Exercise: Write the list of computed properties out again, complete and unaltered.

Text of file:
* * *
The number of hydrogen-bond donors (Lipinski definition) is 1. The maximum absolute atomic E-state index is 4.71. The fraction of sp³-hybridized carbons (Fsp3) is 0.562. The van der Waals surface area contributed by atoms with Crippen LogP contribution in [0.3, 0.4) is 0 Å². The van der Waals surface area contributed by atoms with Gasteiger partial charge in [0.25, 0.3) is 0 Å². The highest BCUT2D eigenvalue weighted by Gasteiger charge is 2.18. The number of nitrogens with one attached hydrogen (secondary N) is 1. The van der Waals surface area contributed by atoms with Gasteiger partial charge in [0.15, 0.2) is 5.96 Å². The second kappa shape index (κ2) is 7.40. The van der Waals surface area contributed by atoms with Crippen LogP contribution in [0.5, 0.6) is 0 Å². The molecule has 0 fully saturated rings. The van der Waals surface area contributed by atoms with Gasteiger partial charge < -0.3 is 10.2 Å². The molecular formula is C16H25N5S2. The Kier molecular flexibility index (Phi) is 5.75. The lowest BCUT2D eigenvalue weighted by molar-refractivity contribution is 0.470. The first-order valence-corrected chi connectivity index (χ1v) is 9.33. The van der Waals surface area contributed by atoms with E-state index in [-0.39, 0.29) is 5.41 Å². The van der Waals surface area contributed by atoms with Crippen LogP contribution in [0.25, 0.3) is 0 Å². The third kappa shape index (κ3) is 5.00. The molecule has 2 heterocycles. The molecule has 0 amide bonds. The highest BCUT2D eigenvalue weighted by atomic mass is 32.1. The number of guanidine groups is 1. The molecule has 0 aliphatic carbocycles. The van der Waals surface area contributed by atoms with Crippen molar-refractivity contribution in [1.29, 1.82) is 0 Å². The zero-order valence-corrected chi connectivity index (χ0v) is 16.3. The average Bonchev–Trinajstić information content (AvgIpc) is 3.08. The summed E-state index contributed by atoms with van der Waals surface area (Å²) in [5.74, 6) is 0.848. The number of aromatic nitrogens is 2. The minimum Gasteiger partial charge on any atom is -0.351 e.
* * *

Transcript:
The number of hydrogen-bond donors (Lipinski definition) is 1. The maximum absolute atomic E-state index is 4.71. The fraction of sp³-hybridized carbons (Fsp3) is 0.562. The van der Waals surface area contributed by atoms with Crippen LogP contribution in [0.3, 0.4) is 0 Å². The van der Waals surface area contributed by atoms with Gasteiger partial charge in [0.25, 0.3) is 0 Å². The highest BCUT2D eigenvalue weighted by Gasteiger charge is 2.18. The number of nitrogens with one attached hydrogen (secondary N) is 1. The van der Waals surface area contributed by atoms with Gasteiger partial charge in [0.15, 0.2) is 5.96 Å². The second kappa shape index (κ2) is 7.40. The van der Waals surface area contributed by atoms with Crippen LogP contribution in [0.5, 0.6) is 0 Å². The molecule has 0 fully saturated rings. The van der Waals surface area contributed by atoms with Gasteiger partial charge < -0.3 is 10.2 Å². The molecular formula is C16H25N5S2. The Kier molecular flexibility index (Phi) is 5.75. The lowest BCUT2D eigenvalue weighted by molar-refractivity contribution is 0.470. The first-order valence-corrected chi connectivity index (χ1v) is 9.33. The van der Waals surface area contributed by atoms with E-state index in [-0.39, 0.29) is 5.41 Å². The van der Waals surface area contributed by atoms with Crippen LogP contribution in [0.25, 0.3) is 0 Å². The third kappa shape index (κ3) is 5.00. The molecule has 2 heterocycles. The molecule has 0 amide bonds. The highest BCUT2D eigenvalue weighted by atomic mass is 32.1. The number of guanidine groups is 1. The molecule has 0 aliphatic carbocycles. The van der Waals surface area contributed by atoms with Crippen molar-refractivity contribution in [1.29, 1.82) is 0 Å². The zero-order valence-corrected chi connectivity index (χ0v) is 16.3. The average Bonchev–Trinajstić information content (AvgIpc) is 3.08. The summed E-state index contributed by atoms with van der Waals surface area (Å²) in [5.74, 6) is 0.848. The number of aromatic nitrogens is 2. The minimum Gasteiger partial charge on any atom is -0.351 e.